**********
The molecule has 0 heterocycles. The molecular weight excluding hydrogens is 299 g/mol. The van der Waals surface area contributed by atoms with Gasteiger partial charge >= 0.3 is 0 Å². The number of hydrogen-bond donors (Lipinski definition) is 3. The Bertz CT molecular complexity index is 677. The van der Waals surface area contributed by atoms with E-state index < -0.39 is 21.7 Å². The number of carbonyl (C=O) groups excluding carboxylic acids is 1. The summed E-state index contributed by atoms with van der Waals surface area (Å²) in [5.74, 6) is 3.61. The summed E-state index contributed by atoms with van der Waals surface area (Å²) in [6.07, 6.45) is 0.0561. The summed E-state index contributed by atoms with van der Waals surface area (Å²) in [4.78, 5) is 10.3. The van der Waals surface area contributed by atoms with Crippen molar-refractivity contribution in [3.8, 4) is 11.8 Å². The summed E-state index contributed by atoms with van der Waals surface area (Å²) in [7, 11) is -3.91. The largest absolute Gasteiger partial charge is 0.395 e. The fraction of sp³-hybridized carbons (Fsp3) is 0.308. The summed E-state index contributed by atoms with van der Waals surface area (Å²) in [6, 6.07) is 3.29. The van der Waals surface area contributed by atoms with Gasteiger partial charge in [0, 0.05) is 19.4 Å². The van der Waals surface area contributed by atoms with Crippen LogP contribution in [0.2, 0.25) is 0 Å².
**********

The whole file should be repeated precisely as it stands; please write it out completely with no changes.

The molecule has 0 heterocycles. The molecular weight excluding hydrogens is 299 g/mol. The van der Waals surface area contributed by atoms with Gasteiger partial charge >= 0.3 is 0 Å². The number of hydrogen-bond donors (Lipinski definition) is 3. The Bertz CT molecular complexity index is 677. The van der Waals surface area contributed by atoms with E-state index < -0.39 is 21.7 Å². The number of carbonyl (C=O) groups excluding carboxylic acids is 1. The summed E-state index contributed by atoms with van der Waals surface area (Å²) in [5.74, 6) is 3.61. The summed E-state index contributed by atoms with van der Waals surface area (Å²) in [6.07, 6.45) is 0.0561. The summed E-state index contributed by atoms with van der Waals surface area (Å²) in [4.78, 5) is 10.3. The van der Waals surface area contributed by atoms with Crippen molar-refractivity contribution in [3.8, 4) is 11.8 Å². The summed E-state index contributed by atoms with van der Waals surface area (Å²) in [7, 11) is -3.91. The largest absolute Gasteiger partial charge is 0.395 e. The fraction of sp³-hybridized carbons (Fsp3) is 0.308. The summed E-state index contributed by atoms with van der Waals surface area (Å²) in [6, 6.07) is 3.29. The van der Waals surface area contributed by atoms with Gasteiger partial charge in [0, 0.05) is 19.4 Å². The van der Waals surface area contributed by atoms with Crippen LogP contribution in [0.2, 0.25) is 0 Å².